rather than the 1GHz we'd hoped for. Of course, that doesn't necessarily mean that T-Mobile lying about speed, as anyone who's upgraded from Droid to Droid 2 very well knows -- bloatware can easily clog the pipes even on phones running Froyo, and we've heard that this particular HTC device is running a pure vanilla Android build. Speaking of delectable operating system revisions, T-Mobile confirms you'll indeed find Android 2.2 under the hood accompanied by Flash Player 10.1, as well as "one-touch quick keys" the carrier claims provide Speedy Gonzales-like access to apps and shortcuts. Still waiting to be confirmed: a $200 subsidized price, and the day we'll see it in stores.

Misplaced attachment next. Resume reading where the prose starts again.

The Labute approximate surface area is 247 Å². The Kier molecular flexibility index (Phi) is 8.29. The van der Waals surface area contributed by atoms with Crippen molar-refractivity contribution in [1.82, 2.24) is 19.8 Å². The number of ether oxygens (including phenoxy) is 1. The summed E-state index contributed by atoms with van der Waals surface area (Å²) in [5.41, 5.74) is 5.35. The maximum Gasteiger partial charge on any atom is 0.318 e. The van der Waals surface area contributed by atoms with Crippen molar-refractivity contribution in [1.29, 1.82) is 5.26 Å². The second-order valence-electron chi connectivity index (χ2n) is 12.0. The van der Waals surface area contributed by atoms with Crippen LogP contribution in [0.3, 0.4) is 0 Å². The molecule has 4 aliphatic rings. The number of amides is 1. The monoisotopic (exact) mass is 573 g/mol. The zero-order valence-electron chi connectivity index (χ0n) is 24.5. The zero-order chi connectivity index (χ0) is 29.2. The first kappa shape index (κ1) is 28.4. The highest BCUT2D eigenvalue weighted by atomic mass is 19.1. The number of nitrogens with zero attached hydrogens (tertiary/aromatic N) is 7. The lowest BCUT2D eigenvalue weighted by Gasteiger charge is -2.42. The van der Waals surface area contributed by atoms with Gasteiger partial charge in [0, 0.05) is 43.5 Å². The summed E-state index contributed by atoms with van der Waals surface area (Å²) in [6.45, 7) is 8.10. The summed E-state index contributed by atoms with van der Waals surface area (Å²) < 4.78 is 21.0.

Editor's Note: It's important to keep in mind that the G2 seems to feature Qualcomm's next-gen MSM7x30 chipset, which can theoretically blaze. Of course, that all depends on firmware optimization, so let's keep our fingers crossed -- something tells us neither T-Mobile nor HTC have any interest in messing this one up.